Several years ago, a Japanese blockchain startup was launched out of the desire to create a new payment service. The company has since helped launch Bakong, a mobile payment system using blockchain technology, for the National Bank of Cambodia (NBC).

A photo of a hand operating a smartphone with the Bakong app open on the screen, red with a white logo and text in Khmer in the background.

Bakong is Cambodia’s mobile payment system using blockchain technology. The name comes from Cambodia’s first temple mountain of sandstone, which is also the prototype for the design of the Independence Monument. Therefore, Bakong suggests a sense of freedom and self-determination for Cambodians.

 In October 2020, Cambodia introduced a mobile payment system using blockchain technology for its central bank. Via a smartphone app, this system, known as Bakong, can be used for all kinds of remittances and payments for individual or corporate customers. Transactions are instantaneous and require no fee.
 Previously, few people in Cambodia had bank accounts while many owned smartphones, creating a competitive market in which private payment services with limited interoperability coexisted chaotically. At the same time, Cambodia’s national currency, the riel, had low rates of adoption, and foreign currencies consequently enjoyed widespread use in the country. The launch of Bakong was touted as a means to solve such problems, establishing an inclusive and stable financial system for Cambodia.
 That major project was supported by SORAMITSU Co., Ltd., a Japanese startup company established in 2016 that develops and introduces the blockchain technology essential for digital financial services. TAKEMIYA Makoto, an engineer who co-founded the company, said, “Many years ago, when I had to send a membership fee for an international conference from my bank, the process made me realize just how long everything took and how high the fees were. That experience inspired me to create a new kind of money that was usable worldwide online, eliminating needless time-wasting and fees. From that point on, I decided to learn about blockchain technology, and founded SORAMITSU. Since then, we’ve made great progress in realizing our vision through projects such as Hyperledger Iroha, SORA, and Fearless Wallet, which all provide tools that central banks can use for digitally transforming their economies.”
Six people standing in front of an ancient temple complex in the background.

Members of SORAMITSU and the National Bank of Cambodia (NBC). Second from right is TAKEMIYA Makoto, the CEO of the company, and third from left is MIYAZAWA Kazumasa, its president.

 Hyperledger Iroha is the open-source and free-to-use blockchain platform developed by the firm for business use. It has already been utilized in various systems both in Japan and overseas, and, along with those developed by IBM and Intel, is one of the blockchain platforms managed by the Hyperledger Foundation—a global ecosystem fostering blockchain technologies. With an uncomplicated design and being easy to install, the platform is renowned for its high processing speed, reliability, and security. The National Bank of Cambodia (NBC) saw value in Hyperledger Iroha’s performance and low cost, as well as the flexibility and drive that come from a small startup firm. That resulted in the bank choosing SORAMITSU to lead the joint development of Bakong in April 2017.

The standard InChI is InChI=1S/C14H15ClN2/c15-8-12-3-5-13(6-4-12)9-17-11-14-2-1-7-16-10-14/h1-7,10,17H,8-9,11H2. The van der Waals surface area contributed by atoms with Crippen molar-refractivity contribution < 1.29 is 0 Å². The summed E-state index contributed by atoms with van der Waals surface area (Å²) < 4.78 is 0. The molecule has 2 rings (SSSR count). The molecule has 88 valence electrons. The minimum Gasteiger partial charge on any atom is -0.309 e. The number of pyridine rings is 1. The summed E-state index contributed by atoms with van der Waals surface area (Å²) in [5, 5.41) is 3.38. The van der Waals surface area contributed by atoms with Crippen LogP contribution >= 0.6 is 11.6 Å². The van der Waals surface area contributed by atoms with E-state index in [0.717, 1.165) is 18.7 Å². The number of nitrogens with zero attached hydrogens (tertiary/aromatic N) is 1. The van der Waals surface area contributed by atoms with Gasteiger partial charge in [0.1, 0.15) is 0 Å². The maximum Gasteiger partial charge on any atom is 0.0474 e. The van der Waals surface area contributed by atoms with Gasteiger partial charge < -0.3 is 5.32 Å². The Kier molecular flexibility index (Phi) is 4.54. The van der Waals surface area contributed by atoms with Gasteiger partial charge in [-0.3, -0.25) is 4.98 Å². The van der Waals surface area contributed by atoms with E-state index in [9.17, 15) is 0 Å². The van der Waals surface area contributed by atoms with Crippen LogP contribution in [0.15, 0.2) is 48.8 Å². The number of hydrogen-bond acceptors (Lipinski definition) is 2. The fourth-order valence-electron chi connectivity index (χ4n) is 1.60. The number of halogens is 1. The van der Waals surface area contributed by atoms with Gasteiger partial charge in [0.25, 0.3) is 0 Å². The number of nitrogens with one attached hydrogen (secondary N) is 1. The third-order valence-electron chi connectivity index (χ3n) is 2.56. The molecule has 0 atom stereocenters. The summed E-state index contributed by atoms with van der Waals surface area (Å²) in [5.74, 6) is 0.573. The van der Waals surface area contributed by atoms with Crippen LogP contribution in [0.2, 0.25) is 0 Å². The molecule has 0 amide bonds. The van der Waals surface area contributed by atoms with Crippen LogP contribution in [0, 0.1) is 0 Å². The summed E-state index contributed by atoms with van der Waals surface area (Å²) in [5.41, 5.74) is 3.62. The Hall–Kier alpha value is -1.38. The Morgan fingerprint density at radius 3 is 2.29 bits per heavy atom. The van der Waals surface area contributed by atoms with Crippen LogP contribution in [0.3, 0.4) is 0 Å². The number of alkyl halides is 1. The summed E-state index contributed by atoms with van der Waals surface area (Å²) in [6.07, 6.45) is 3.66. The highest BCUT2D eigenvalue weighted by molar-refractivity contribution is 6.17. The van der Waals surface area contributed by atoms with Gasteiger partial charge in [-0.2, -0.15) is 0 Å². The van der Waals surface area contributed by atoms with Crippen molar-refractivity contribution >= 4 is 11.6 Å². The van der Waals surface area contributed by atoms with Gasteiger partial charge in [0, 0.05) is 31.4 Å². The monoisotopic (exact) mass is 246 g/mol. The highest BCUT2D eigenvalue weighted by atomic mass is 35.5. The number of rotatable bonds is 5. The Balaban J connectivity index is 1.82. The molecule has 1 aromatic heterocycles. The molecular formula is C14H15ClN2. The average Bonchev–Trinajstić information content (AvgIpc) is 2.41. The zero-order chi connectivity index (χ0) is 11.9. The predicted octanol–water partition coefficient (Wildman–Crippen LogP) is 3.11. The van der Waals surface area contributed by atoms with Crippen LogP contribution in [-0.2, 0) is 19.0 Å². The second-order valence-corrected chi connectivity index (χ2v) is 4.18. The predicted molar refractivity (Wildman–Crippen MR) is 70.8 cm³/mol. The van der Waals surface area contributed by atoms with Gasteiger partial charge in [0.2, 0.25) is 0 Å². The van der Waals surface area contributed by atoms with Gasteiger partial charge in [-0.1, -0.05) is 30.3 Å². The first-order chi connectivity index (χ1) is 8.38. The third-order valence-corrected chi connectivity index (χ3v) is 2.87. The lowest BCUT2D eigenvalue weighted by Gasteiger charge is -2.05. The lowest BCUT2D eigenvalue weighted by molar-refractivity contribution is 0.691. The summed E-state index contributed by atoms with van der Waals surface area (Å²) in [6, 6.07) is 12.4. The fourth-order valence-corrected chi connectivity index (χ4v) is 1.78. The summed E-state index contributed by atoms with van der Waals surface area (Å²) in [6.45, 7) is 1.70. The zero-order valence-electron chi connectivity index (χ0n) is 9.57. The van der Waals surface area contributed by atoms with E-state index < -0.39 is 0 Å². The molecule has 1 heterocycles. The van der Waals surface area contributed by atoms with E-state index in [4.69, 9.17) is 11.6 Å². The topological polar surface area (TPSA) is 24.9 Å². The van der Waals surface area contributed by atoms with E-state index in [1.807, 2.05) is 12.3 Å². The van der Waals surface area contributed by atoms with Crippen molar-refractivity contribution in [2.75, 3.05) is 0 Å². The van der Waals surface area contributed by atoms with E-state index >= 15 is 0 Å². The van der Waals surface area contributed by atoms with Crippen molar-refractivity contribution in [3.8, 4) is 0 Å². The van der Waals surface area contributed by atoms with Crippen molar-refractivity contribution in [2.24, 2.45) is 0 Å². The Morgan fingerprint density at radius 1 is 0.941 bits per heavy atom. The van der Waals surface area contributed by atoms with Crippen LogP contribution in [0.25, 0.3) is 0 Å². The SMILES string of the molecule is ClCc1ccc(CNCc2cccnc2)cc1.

Bakong, which supports both the Cambodian riel and the US dollar, has steadily grown in popularity in the three years since its launch. As of this year, the system has 8.5 million registered accounts, more than half of Cambodia’s population. Bakong is used in about 1.5 million stores, at which payments grossed 15.5 billion dollars by the end of 2022. Project Manager Zilya Yagafarova said, “Working closely with the NBC team, I noticed that they were very proud of their work. They were very happy to help the people of their nation, and I was happy to help them.”
Zilya Yagafarova, a project manager at SORAMITSU, standing in beautiful historical site with ruins and trees in background.

Zilya Yagafarova of SORAMITSU in front of Bakong Temple. She began her career as an IT technician and systems business analyst at a bank before joining the company as a project manager for Bakong.

 In February 2023, SORAMITSU launched the demonstration experiment of a central bank digital currency (CBDC) in Laos based on a system similar to that of Cambodia’s Bakong, and the results will be used to build an optimal system to address the challenges of that country’s financial situation. With the support of the Cabinet Secretariat and the Ministry of Foreign Affairs of Japan, as well as the Ministry of Economy, Trade and Industry, the firm is also currently conducting basic research on the potential CBDC needs of such countries as Fiji, Vanuatu, Vietnam, Indonesia, and Thailand, as well as conducting a proof-of-concept demonstration with the Solomon Islands. Going forward, the company plans to roll out similar demonstration experiments throughout the Pacific region and Southeast Asia. SORAMITSU President MIYAZAWA Kazumasa said, “Bakong can now be used in many stores in Laos, Vietnam, and Thailand, where you can scan a 2D code and automatically exchange money and pay using the Bakong app. Many European countries share the euro as a common currency, but in the future, perhaps the financial systems of various Asian countries will be connected in a transparent and accessible fashion without the need for such a currency union.”
 Soramitsu is an ancient Japanese word that, in one theory, means “to fill the sky.” Apparently, the company name was chosen because of the founders’ idea of building a blockchain encompassing the entire world. Before long, SORAMITSU’s blockchain technology may be spreading its wings across Asia, strengthening ties throughout the region.